The Anatomy of An Argument
“A mature society understands that at the heart of democracy is argument.”
-Salman Rushdie, October 2012
Welcome to The Anatomy of an Argument , the first course in the BRI’s online program, Teaching Logic and Reasoning!
We have established the essential role of dialogue and argumentation in a democratic society. Innovation and the development of solutions requires interaction, conflict, and reasoned argument.
This course provides the foundations of argumentation. What is the structure of a good argument? What should we expect from others and how should we formulate our own reasoned arguments? The resources in this module will provide an opportunity to define reasoned arguments and identify the parts of an argument before exploring how this works in civic life and in your classroom.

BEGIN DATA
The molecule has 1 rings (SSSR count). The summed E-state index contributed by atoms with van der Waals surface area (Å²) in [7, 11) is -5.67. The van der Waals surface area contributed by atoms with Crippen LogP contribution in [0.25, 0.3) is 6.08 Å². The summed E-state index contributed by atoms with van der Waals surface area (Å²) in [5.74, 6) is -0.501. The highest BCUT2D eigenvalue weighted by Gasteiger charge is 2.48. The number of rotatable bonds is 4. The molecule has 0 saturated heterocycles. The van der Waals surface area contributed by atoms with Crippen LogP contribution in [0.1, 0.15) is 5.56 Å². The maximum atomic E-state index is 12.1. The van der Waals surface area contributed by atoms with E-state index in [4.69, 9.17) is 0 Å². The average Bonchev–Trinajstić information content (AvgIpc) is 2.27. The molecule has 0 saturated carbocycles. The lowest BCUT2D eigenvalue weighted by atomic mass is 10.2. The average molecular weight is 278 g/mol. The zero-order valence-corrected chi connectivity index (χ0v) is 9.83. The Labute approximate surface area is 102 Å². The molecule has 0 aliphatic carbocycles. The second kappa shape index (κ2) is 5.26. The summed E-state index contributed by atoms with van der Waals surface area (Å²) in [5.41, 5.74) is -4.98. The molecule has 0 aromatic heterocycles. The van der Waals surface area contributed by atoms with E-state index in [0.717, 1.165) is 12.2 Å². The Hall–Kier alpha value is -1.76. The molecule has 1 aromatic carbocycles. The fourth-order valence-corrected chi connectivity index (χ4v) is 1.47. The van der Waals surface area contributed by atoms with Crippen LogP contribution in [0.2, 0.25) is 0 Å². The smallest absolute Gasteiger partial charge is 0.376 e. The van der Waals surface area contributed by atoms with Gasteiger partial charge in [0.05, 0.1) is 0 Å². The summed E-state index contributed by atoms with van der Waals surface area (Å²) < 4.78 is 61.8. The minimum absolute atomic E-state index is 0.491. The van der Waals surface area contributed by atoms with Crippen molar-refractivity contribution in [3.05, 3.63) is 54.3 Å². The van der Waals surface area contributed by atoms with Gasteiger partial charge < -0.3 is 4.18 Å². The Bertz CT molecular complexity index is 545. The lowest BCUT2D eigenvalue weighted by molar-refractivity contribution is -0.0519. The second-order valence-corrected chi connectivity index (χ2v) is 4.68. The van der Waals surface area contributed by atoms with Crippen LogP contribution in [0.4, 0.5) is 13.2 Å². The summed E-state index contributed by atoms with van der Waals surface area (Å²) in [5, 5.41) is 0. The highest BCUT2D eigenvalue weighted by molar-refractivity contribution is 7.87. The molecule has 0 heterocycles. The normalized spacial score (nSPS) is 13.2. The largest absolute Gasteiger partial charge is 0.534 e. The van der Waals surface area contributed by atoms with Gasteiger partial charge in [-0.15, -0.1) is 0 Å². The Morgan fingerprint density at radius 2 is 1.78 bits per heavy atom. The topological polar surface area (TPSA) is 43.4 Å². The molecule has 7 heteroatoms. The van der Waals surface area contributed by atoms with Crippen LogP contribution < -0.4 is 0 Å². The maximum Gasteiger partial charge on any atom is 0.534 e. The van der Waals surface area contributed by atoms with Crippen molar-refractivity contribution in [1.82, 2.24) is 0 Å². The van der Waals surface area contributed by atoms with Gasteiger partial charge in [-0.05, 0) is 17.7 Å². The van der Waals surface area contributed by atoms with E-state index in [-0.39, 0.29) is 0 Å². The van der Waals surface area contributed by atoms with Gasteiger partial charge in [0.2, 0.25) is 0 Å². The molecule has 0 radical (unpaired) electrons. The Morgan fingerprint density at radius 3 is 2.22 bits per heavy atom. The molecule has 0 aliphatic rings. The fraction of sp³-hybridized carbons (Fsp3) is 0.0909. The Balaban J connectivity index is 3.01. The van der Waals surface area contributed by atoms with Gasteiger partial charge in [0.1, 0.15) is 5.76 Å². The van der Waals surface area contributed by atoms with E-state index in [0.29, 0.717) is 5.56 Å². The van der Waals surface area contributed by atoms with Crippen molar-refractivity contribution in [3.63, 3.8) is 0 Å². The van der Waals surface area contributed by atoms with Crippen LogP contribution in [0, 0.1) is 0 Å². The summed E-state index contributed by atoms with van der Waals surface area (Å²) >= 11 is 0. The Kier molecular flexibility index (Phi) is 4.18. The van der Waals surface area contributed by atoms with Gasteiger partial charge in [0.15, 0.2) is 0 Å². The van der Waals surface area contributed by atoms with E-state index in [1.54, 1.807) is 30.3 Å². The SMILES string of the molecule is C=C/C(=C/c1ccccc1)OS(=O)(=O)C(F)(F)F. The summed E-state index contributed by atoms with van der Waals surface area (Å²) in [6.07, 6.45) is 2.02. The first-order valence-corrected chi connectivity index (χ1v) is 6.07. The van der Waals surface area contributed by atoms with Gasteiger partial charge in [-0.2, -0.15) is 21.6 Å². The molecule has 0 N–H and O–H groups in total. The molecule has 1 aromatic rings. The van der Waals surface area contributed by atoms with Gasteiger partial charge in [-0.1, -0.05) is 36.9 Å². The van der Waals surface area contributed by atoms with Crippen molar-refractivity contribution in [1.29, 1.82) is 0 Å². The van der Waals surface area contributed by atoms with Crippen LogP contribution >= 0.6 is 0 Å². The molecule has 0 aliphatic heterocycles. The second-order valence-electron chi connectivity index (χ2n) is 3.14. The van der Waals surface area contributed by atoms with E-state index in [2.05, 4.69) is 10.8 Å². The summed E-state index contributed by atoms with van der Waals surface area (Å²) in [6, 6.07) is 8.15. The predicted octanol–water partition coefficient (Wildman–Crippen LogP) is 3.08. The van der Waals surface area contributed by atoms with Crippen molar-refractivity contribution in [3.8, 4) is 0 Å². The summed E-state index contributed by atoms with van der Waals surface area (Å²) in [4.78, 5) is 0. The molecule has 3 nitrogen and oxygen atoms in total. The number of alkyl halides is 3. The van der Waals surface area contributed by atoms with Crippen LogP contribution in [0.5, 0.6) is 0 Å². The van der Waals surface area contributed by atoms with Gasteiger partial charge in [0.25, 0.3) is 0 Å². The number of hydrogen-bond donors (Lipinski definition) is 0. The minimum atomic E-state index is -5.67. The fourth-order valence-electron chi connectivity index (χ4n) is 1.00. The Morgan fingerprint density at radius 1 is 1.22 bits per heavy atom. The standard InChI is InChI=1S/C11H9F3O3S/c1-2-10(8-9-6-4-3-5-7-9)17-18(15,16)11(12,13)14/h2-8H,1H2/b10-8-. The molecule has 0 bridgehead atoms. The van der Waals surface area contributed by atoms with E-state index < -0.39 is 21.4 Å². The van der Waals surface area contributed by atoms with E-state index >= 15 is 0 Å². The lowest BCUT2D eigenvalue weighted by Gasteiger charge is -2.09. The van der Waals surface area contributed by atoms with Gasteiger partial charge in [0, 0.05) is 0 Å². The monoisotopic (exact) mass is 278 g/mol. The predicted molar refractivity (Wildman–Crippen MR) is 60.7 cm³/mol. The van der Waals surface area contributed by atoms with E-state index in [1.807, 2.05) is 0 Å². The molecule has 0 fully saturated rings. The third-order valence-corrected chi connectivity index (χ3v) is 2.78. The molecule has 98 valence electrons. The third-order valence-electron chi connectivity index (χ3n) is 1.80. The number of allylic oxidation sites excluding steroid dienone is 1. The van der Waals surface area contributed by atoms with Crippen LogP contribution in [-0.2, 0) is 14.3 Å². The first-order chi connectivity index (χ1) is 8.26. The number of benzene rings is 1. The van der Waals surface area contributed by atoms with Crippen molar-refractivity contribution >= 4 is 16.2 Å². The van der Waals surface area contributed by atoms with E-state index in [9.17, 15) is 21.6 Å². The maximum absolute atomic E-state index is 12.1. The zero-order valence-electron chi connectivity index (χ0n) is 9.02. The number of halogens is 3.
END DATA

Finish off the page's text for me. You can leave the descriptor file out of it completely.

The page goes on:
Upon completion of this course, you will be able to:
- Explain the parts and structures of a logical argument.
- Analyze parts and structors of sample arguments.
- Analyze applications of argumentation in civic life and the classroom.
- Reflect on your role in supporting logical arguemntation in civic life and the classroom.
- Evaluate arguments in civic dialogue.